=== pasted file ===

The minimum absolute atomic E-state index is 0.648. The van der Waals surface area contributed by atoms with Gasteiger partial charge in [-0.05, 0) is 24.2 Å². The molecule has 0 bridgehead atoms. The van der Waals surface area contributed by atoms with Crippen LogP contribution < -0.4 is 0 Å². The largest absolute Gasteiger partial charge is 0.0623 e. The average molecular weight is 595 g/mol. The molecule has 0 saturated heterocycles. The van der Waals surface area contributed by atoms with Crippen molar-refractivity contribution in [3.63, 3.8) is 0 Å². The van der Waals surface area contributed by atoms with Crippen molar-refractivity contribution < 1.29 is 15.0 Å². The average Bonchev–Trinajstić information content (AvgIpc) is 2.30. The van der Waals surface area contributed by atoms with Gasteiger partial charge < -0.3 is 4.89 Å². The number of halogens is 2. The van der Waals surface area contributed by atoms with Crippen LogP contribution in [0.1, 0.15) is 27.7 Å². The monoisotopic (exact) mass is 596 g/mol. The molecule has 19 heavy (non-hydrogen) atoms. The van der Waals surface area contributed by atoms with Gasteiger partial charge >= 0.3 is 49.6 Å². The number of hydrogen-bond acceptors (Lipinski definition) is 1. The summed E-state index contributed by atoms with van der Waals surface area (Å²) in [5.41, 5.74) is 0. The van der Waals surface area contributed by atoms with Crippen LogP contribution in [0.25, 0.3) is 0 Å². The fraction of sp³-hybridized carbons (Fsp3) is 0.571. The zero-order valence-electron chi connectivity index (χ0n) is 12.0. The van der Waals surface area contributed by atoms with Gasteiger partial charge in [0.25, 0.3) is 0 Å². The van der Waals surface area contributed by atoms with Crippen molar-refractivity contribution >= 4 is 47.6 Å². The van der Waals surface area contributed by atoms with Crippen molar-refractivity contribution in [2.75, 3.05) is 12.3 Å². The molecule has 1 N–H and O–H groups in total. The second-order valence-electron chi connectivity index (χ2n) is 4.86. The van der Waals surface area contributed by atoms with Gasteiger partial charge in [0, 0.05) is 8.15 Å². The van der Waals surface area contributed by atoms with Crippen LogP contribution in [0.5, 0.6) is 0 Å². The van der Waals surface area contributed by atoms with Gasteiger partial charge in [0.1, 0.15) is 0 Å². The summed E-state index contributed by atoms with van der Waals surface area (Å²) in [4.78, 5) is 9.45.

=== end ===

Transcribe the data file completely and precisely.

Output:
The minimum absolute atomic E-state index is 0.648. The van der Waals surface area contributed by atoms with Gasteiger partial charge in [-0.05, 0) is 24.2 Å². The molecule has 0 bridgehead atoms. The van der Waals surface area contributed by atoms with Crippen LogP contribution < -0.4 is 0 Å². The largest absolute Gasteiger partial charge is 0.0623 e. The average molecular weight is 595 g/mol. The molecule has 0 saturated heterocycles. The van der Waals surface area contributed by atoms with Crippen molar-refractivity contribution in [3.63, 3.8) is 0 Å². The van der Waals surface area contributed by atoms with Crippen molar-refractivity contribution < 1.29 is 15.0 Å². The average Bonchev–Trinajstić information content (AvgIpc) is 2.30. The van der Waals surface area contributed by atoms with Gasteiger partial charge < -0.3 is 4.89 Å². The number of halogens is 2. The van der Waals surface area contributed by atoms with Crippen LogP contribution in [0.1, 0.15) is 27.7 Å². The monoisotopic (exact) mass is 596 g/mol. The molecule has 19 heavy (non-hydrogen) atoms. The van der Waals surface area contributed by atoms with Gasteiger partial charge >= 0.3 is 49.6 Å². The number of hydrogen-bond acceptors (Lipinski definition) is 1. The summed E-state index contributed by atoms with van der Waals surface area (Å²) in [5.41, 5.74) is 0. The van der Waals surface area contributed by atoms with Crippen LogP contribution in [0.25, 0.3) is 0 Å². The fraction of sp³-hybridized carbons (Fsp3) is 0.571. The zero-order valence-electron chi connectivity index (χ0n) is 12.0. The van der Waals surface area contributed by atoms with Gasteiger partial charge in [0.25, 0.3) is 0 Å². The van der Waals surface area contributed by atoms with Crippen molar-refractivity contribution >= 4 is 47.6 Å². The van der Waals surface area contributed by atoms with Crippen molar-refractivity contribution in [2.75, 3.05) is 12.3 Å². The molecule has 1 N–H and O–H groups in total. The second-order valence-electron chi connectivity index (χ2n) is 4.86. The van der Waals surface area contributed by atoms with Gasteiger partial charge in [0, 0.05) is 8.15 Å². The van der Waals surface area contributed by atoms with Crippen LogP contribution in [0.5, 0.6) is 0 Å². The van der Waals surface area contributed by atoms with Gasteiger partial charge in [0.1, 0.15) is 0 Å². The summed E-state index contributed by atoms with van der Waals surface area (Å²) in [4.78, 5) is 9.45.